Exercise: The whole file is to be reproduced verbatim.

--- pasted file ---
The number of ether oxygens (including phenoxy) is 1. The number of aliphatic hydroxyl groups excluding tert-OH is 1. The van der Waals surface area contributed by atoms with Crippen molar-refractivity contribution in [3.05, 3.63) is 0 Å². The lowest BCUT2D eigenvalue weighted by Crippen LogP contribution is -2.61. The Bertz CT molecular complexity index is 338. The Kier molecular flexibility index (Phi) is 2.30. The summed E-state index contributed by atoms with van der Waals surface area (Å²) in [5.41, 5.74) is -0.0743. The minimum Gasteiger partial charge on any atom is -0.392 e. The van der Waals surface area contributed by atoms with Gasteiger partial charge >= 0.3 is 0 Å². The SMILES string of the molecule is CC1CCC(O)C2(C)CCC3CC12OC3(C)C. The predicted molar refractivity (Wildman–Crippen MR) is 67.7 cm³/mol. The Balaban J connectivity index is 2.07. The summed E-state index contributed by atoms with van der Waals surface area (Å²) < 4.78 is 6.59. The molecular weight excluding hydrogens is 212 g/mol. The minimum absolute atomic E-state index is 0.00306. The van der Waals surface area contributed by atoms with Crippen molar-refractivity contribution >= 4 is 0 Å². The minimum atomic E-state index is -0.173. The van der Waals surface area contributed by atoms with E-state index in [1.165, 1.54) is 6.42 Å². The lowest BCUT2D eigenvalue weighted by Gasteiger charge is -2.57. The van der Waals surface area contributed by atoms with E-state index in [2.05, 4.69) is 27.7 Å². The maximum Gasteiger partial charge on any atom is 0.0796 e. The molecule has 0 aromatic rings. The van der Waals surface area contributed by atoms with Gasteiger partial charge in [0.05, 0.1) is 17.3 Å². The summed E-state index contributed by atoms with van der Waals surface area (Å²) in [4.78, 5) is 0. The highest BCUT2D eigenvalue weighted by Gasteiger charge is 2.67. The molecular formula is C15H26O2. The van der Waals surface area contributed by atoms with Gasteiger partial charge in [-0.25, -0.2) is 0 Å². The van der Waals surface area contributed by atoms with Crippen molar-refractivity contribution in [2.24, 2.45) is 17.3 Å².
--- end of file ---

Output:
The number of ether oxygens (including phenoxy) is 1. The number of aliphatic hydroxyl groups excluding tert-OH is 1. The van der Waals surface area contributed by atoms with Crippen molar-refractivity contribution in [3.05, 3.63) is 0 Å². The lowest BCUT2D eigenvalue weighted by Crippen LogP contribution is -2.61. The Bertz CT molecular complexity index is 338. The Kier molecular flexibility index (Phi) is 2.30. The summed E-state index contributed by atoms with van der Waals surface area (Å²) in [5.41, 5.74) is -0.0743. The minimum Gasteiger partial charge on any atom is -0.392 e. The van der Waals surface area contributed by atoms with Gasteiger partial charge >= 0.3 is 0 Å². The SMILES string of the molecule is CC1CCC(O)C2(C)CCC3CC12OC3(C)C. The predicted molar refractivity (Wildman–Crippen MR) is 67.7 cm³/mol. The Balaban J connectivity index is 2.07. The summed E-state index contributed by atoms with van der Waals surface area (Å²) < 4.78 is 6.59. The molecular weight excluding hydrogens is 212 g/mol. The minimum absolute atomic E-state index is 0.00306. The van der Waals surface area contributed by atoms with Crippen molar-refractivity contribution >= 4 is 0 Å². The minimum atomic E-state index is -0.173. The van der Waals surface area contributed by atoms with E-state index in [1.165, 1.54) is 6.42 Å². The lowest BCUT2D eigenvalue weighted by Gasteiger charge is -2.57. The van der Waals surface area contributed by atoms with E-state index in [2.05, 4.69) is 27.7 Å². The maximum Gasteiger partial charge on any atom is 0.0796 e. The molecule has 0 aromatic rings. The van der Waals surface area contributed by atoms with Gasteiger partial charge in [0.05, 0.1) is 17.3 Å². The summed E-state index contributed by atoms with van der Waals surface area (Å²) in [4.78, 5) is 0. The highest BCUT2D eigenvalue weighted by Gasteiger charge is 2.67. The molecular formula is C15H26O2. The van der Waals surface area contributed by atoms with Gasteiger partial charge in [-0.25, -0.2) is 0 Å². The van der Waals surface area contributed by atoms with Crippen molar-refractivity contribution in [2.24, 2.45) is 17.3 Å².